He goes in to repair a program that won just 10 games in 2011-12, and a program had has gone 3-24 in its last 27 Southeastern Conference Games. In five seasons at K-State, Martin's Wildcats went 117-54, advancing into postseason play each year.
Martin, 45 years of age, will reportedly receive a six-year deal calling for $2.05 million per years, which is well above the $1.45 million he was receiving at K-State.
On the K-State campus Tuesday morning, there was a tone of "it's time to move forward," when Kansas State University President Kirk Schulz and athletics director John Currie held a joint press conference Tuesday morning in Bramlage Coliseum concerning Frank Martin's departure for the University of South Carolina.
Schulz praised the efforts of Martin with the K-State basketball team, and how through five consecutive seasons of at least 20 wins, and an unprecedented five consecutive trips into the postseason for a coach in his first five years "… brought national media to our university."
Currie acknowledged that South Carolina athletics director Eric Hyman first contacted K-State for permission to talk with Martin last Friday afternoon. That evening, Martin initiated contact with Currie indicating that " … his representatives had been in touch with South Carolina, that he wished to speak with South Carolina, and that he would indeed take the position if it was offered to him."
On Monday that took place, with the official announcement coming Tuesday morning.
Currie, who met with KSU team members on Monday night, also gave his appreciation to Martin for providing the "… foundation and platform for basketball success at K-State."
He went on to say, "We are committed to success in men's basketball at the highest level as the core intent of our model intercollegiate athletics program. We will focus our search on candidates whose personal values and integrity reflect those of our university and our citizens of the state of Kansas."
Schulz said he understood "… the anger with us losing a very popular coach. We have a passionate and dedicated fan base that has certainly exercised their will to express themselves a lot over the last several days."
But he asked for the K-State fans to rally around whoever the new coach would be. He pointed out the "terrific situation" that the new coach would be walking into with an $18 million basketball training facility being the latest example of the university's commitment to men's basketball.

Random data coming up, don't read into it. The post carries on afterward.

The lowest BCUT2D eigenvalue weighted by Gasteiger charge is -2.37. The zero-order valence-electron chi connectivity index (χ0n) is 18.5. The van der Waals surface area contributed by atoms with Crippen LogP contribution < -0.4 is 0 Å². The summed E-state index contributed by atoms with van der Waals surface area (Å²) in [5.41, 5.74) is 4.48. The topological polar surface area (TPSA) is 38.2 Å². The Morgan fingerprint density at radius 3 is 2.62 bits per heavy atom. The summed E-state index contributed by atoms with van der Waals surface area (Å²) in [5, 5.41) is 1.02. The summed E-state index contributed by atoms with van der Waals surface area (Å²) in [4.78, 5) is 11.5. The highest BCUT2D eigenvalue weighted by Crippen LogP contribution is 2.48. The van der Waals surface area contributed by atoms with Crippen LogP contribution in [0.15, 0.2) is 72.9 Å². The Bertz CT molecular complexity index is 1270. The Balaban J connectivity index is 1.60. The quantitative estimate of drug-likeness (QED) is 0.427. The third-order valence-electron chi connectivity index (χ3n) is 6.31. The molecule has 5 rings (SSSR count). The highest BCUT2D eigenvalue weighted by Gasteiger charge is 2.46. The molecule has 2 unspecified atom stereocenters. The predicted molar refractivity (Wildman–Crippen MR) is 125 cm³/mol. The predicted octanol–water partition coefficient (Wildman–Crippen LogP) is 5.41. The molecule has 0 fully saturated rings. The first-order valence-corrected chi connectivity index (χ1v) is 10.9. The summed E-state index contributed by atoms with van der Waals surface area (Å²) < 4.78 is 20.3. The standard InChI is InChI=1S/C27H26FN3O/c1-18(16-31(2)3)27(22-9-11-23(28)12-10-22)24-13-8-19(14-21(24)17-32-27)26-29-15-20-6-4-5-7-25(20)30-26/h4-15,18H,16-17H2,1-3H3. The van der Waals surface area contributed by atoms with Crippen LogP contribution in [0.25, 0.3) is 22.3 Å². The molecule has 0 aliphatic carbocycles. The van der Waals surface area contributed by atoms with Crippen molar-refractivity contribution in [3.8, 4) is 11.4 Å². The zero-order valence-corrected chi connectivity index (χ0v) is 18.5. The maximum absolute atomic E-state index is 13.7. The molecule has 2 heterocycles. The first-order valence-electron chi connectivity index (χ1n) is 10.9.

The President praised the efforts of Currie while at K-State, and added, "While there are disagreements at times, he has done a great job at moving us forward and insuring that we can be successful. Many of the things that have been posted about John not being the advocate that the coaching staff needs, I think, is simply not true."
Schulz promised that K-State is prepared to pay "a very competitive salary" and emphasized that this is a great situation to come into. "You have people who care about basketball here. We want to bring in a coach who will continue our winning tradition and continue to build a great program."
Currie declined to mention any possible candidates to replace Martin. Instead, he said, "There will be no predetermined parameters in our search. This task will have my sole attention until it is completed."
He added that he would not be making comments or updates until the coach is announced. He did say that K-State will be in touch with each of the current recruits and the families of the student-athletes.
"Any reports other than those originating from our office are simply not correct," said Currie. "It is time to focus our energy on the future of K-State basketball. Every K-State fan, and the collective passion of the K-State nation, will play a crucial role in the success of this search, and the success of our next men's basketball coach."